By Duncan Miriri
NAIROBI -China’s foreign minister began a visit to Kenya on Wednesday, where the government has relied on Chinese loans to develop infrastructure but faces criticism over the resulting debt burden.
The Kenyan foreign ministry described the visit by Wang Yi, who is also state councillor, as “historic”. It said security, health, climate change and green technology transfer would be discussed and new bilateral agreements would be signed.
Kenya is the second of three stops on Wang’s African tour, after Eritrea and before Comoros. Eritrea joined Chinese President Xi Jinping’s Belt and Road Initiative (BRI), a long-term plan to fund and build infrastructure linking China to the rest of the world, in November.
China has lent African countries billions of dollars as part of the BRI, including $5 billion for the construction of a modern railway from the Kenyan port of Mombasa.
That model has been evolving, partly under the strain of the COVID-19 pandemic and its economic fallout and partly because of a backlash from African critics against rising debt levels. China is shifting from hard infrastructure loans to efforts to boost trade.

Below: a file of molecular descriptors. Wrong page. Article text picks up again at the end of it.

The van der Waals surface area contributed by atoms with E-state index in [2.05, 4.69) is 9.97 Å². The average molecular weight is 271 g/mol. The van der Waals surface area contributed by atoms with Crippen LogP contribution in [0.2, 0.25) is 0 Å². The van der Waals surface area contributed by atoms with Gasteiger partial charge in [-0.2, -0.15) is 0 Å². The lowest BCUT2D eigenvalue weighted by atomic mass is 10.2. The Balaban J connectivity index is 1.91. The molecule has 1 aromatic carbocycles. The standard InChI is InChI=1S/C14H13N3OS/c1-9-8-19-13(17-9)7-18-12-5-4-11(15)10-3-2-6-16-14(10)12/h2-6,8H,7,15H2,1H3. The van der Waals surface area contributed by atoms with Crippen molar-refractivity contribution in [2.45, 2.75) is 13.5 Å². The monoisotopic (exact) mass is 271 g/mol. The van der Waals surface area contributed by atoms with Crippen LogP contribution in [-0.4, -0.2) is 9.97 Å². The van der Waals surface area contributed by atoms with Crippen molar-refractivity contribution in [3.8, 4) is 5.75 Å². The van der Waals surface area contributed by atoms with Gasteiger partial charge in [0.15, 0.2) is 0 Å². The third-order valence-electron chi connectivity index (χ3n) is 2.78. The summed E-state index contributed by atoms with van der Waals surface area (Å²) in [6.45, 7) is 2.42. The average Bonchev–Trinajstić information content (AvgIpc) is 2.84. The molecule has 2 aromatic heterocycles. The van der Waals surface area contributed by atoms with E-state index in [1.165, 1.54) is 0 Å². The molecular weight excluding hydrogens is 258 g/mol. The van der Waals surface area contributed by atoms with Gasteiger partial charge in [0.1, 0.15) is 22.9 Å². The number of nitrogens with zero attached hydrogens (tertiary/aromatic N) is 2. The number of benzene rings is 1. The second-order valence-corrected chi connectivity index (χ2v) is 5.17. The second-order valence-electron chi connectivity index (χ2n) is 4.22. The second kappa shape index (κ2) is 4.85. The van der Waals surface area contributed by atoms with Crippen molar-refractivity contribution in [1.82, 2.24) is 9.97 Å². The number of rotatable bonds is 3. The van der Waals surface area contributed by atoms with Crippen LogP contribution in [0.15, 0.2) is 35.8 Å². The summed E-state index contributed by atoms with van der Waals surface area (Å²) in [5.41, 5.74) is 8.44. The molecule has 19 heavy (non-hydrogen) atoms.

Among critics of Kenya’s reliance on Chinese funding is Kimani Ichung’wah, a ruling party lawmaker who has become a critic of the government.
“It is a debt trap and they should start renegotiating,” he told Reuters before Wang’s visit, complaining that the interest rates on Chinese loans was exorbitant.
Ichung’wah is backing William Ruto, estranged deputy to President Uhuru Kenyatta, to take over the presidency in an election scheduled for August, and said that if Ruto won his government would seek new terms for the loan repayments.
Eritrea, one of the poorest and most isolated nations in the world, is involved in the conflict in Tigray in northern Ethiopia that has destabilised the Horn of Africa region.
Lina Benabdallah, an expert on China-Africa relations at Wake Forest University in the United States, said Wang’s visit signalled Beijing’s interest in restoring stability to the Horn and in improving access to Africa via Eritrea’s Red Sea ports.
Peter Kagwanja, a professor of international relations at the University of Nairobi, said the Comoros stop was also likely linked to trade interests. The Indian Ocean archipelago sits on the rim of a maritime trade route known in China as the Maritime Silk Road and considered strategically important by Beijing, he said.